Theresa May is set to become Prime Minister of the U.K. on Wednesday, after David Cameron announced he would formally hand over power that day.
Cameron said Monday he would visit Buckingham Palace to tender his resignation to Queen Elizabeth after Prime Minister’s Questions, the weekly session where parliamentary lawmakers quiz the leader in the House of Commons. May, the Home Secretary who was named leader of the Conservative Party on Monday, is set to take power shortly after.
“Theresa May will be more than able to provide the strong leadership the country needs,” said Cameron, who announced his intention to resign after Britain voted to leave the E.U. on June 23. “[She] will have my full support.”
May landed the nation’s top job after her last rival in the Conservative Party leadership contest, Andrea Leadsom, abruptly quit the race on Monday afternoon local time. The Energy Minister admitted she had the support of only 25% of the parliamentary party and backed May. She “is ideally placed to implement Brexit on the best possible terms for the British people,” Leadsom said.
Chancellor of the Exchequer George Osborne had earlier said May could become leader in the days. “The economy doesn’t need uncertainty, it needs certainty.” Osborne told Morning Joe.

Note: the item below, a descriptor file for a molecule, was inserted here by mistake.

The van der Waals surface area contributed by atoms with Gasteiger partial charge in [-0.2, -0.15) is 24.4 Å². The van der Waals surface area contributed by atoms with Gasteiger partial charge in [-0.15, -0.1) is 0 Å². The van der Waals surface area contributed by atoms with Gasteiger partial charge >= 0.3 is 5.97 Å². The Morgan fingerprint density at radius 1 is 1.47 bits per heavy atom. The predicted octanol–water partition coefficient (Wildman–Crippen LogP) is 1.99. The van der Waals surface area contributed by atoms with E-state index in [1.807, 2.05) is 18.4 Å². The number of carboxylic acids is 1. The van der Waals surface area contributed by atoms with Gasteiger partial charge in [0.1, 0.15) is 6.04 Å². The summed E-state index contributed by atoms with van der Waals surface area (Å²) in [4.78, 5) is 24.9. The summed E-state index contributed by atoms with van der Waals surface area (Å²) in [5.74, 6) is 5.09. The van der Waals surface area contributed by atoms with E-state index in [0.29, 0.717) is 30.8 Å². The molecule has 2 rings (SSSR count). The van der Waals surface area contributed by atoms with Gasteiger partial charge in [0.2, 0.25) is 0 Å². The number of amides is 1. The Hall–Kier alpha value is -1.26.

Since Leadsom’s shock announcement, former contenders Michael Gove and Boris Johnson have backed May. Gove said that he does not want to reopen the leadership contest and May should become leader “as quickly as possible.” Lead Brexit campaigner Johnson said on Twitter that the Home Secretary “has the authority & the leadership necessary to unite the Conservative Party & the country.”
May has spent the past six years overseeing the Home Office, which deals with terrorism, immigration and policing. Her first challenge will be to begin negotiations on Britain’s withdrawal from the European Union, especially since she backed remaining within the 28-nation bloc during the referendum campaign.
She has said she will wait until 2017 to trigger the clause in the E.U. treaty that formally begins the process of leaving.